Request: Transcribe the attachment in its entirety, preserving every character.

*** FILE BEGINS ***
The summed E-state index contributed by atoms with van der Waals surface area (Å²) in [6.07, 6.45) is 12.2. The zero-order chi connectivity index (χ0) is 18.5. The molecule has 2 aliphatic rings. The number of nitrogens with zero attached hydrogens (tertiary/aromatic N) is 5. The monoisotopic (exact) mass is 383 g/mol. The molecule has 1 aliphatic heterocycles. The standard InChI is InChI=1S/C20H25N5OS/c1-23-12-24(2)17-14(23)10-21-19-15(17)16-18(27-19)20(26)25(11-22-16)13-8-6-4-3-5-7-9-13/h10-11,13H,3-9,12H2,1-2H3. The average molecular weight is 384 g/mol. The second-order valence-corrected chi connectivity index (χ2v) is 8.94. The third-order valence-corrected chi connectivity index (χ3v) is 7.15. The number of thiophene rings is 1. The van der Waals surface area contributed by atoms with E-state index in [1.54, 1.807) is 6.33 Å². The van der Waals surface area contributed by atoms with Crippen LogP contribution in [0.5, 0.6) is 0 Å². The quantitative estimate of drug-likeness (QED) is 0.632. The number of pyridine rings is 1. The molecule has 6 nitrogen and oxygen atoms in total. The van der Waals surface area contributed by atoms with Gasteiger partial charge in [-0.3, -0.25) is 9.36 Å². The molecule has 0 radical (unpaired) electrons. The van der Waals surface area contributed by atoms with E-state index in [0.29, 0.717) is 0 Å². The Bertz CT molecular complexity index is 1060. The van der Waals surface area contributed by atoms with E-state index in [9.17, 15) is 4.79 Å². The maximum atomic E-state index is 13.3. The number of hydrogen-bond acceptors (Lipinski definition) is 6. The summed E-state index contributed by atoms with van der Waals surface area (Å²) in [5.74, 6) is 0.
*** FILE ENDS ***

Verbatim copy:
The summed E-state index contributed by atoms with van der Waals surface area (Å²) in [6.07, 6.45) is 12.2. The zero-order chi connectivity index (χ0) is 18.5. The molecule has 2 aliphatic rings. The number of nitrogens with zero attached hydrogens (tertiary/aromatic N) is 5. The monoisotopic (exact) mass is 383 g/mol. The molecule has 1 aliphatic heterocycles. The standard InChI is InChI=1S/C20H25N5OS/c1-23-12-24(2)17-14(23)10-21-19-15(17)16-18(27-19)20(26)25(11-22-16)13-8-6-4-3-5-7-9-13/h10-11,13H,3-9,12H2,1-2H3. The average molecular weight is 384 g/mol. The second-order valence-corrected chi connectivity index (χ2v) is 8.94. The third-order valence-corrected chi connectivity index (χ3v) is 7.15. The number of thiophene rings is 1. The van der Waals surface area contributed by atoms with E-state index in [1.54, 1.807) is 6.33 Å². The van der Waals surface area contributed by atoms with Crippen LogP contribution in [0.5, 0.6) is 0 Å². The quantitative estimate of drug-likeness (QED) is 0.632. The number of pyridine rings is 1. The molecule has 6 nitrogen and oxygen atoms in total. The van der Waals surface area contributed by atoms with Gasteiger partial charge in [-0.3, -0.25) is 9.36 Å². The molecule has 0 radical (unpaired) electrons. The van der Waals surface area contributed by atoms with E-state index in [0.29, 0.717) is 0 Å². The Bertz CT molecular complexity index is 1060. The van der Waals surface area contributed by atoms with E-state index in [9.17, 15) is 4.79 Å². The maximum atomic E-state index is 13.3. The number of hydrogen-bond acceptors (Lipinski definition) is 6. The summed E-state index contributed by atoms with van der Waals surface area (Å²) in [5.74, 6) is 0.